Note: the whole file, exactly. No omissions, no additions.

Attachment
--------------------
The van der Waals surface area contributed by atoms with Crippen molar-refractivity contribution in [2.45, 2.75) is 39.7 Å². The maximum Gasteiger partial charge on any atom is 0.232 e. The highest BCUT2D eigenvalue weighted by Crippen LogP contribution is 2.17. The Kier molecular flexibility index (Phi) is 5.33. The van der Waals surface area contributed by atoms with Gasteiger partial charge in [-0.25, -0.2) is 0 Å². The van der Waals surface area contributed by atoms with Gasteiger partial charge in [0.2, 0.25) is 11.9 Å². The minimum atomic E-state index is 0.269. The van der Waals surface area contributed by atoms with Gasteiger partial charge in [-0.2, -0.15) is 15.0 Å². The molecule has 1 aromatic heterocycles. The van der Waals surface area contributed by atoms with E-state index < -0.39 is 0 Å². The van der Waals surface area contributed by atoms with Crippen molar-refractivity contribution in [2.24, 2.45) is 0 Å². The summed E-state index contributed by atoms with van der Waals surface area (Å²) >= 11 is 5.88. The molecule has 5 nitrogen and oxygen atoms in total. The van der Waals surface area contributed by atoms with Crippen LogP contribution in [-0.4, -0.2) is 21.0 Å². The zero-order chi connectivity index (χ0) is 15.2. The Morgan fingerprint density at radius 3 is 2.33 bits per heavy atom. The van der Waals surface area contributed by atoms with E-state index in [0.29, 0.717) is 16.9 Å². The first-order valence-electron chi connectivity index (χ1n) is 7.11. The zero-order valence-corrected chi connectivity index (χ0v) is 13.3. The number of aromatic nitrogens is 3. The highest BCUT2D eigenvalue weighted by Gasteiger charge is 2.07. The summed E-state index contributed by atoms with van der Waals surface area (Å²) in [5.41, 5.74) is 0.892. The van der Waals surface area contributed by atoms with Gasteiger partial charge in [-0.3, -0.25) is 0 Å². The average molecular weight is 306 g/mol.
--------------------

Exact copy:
The van der Waals surface area contributed by atoms with Crippen molar-refractivity contribution in [2.45, 2.75) is 39.7 Å². The maximum Gasteiger partial charge on any atom is 0.232 e. The highest BCUT2D eigenvalue weighted by Crippen LogP contribution is 2.17. The Kier molecular flexibility index (Phi) is 5.33. The van der Waals surface area contributed by atoms with Gasteiger partial charge in [-0.25, -0.2) is 0 Å². The van der Waals surface area contributed by atoms with Gasteiger partial charge in [0.2, 0.25) is 11.9 Å². The minimum atomic E-state index is 0.269. The van der Waals surface area contributed by atoms with Gasteiger partial charge in [-0.2, -0.15) is 15.0 Å². The molecule has 1 aromatic heterocycles. The van der Waals surface area contributed by atoms with E-state index < -0.39 is 0 Å². The van der Waals surface area contributed by atoms with Crippen molar-refractivity contribution in [2.24, 2.45) is 0 Å². The summed E-state index contributed by atoms with van der Waals surface area (Å²) >= 11 is 5.88. The molecule has 5 nitrogen and oxygen atoms in total. The van der Waals surface area contributed by atoms with Crippen LogP contribution in [-0.4, -0.2) is 21.0 Å². The zero-order chi connectivity index (χ0) is 15.2. The Morgan fingerprint density at radius 3 is 2.33 bits per heavy atom. The van der Waals surface area contributed by atoms with E-state index in [0.29, 0.717) is 16.9 Å². The first-order valence-electron chi connectivity index (χ1n) is 7.11. The zero-order valence-corrected chi connectivity index (χ0v) is 13.3. The number of aromatic nitrogens is 3. The highest BCUT2D eigenvalue weighted by Gasteiger charge is 2.07. The summed E-state index contributed by atoms with van der Waals surface area (Å²) in [5.41, 5.74) is 0.892. The van der Waals surface area contributed by atoms with Gasteiger partial charge in [-0.3, -0.25) is 0 Å². The average molecular weight is 306 g/mol.